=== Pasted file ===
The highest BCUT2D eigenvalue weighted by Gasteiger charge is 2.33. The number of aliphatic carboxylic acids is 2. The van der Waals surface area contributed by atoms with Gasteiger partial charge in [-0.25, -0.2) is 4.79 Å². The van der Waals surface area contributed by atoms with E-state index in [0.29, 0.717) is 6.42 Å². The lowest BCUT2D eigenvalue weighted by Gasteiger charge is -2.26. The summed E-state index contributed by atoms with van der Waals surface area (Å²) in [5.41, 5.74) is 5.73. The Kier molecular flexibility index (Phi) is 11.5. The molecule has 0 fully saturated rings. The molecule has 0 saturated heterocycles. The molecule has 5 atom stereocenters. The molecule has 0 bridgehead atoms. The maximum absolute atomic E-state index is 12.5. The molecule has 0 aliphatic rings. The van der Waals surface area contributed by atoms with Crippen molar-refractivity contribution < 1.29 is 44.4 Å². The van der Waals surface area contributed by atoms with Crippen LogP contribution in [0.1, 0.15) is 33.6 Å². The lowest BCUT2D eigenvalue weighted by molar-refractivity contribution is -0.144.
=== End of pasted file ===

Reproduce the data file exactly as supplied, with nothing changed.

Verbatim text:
The highest BCUT2D eigenvalue weighted by Gasteiger charge is 2.33. The number of aliphatic carboxylic acids is 2. The van der Waals surface area contributed by atoms with Gasteiger partial charge in [-0.25, -0.2) is 4.79 Å². The van der Waals surface area contributed by atoms with E-state index in [0.29, 0.717) is 6.42 Å². The lowest BCUT2D eigenvalue weighted by Gasteiger charge is -2.26. The summed E-state index contributed by atoms with van der Waals surface area (Å²) in [5.41, 5.74) is 5.73. The Kier molecular flexibility index (Phi) is 11.5. The molecule has 0 fully saturated rings. The molecule has 0 saturated heterocycles. The molecule has 5 atom stereocenters. The molecule has 0 bridgehead atoms. The maximum absolute atomic E-state index is 12.5. The molecule has 0 aliphatic rings. The van der Waals surface area contributed by atoms with Crippen molar-refractivity contribution < 1.29 is 44.4 Å². The van der Waals surface area contributed by atoms with Crippen LogP contribution in [0.1, 0.15) is 33.6 Å². The lowest BCUT2D eigenvalue weighted by molar-refractivity contribution is -0.144.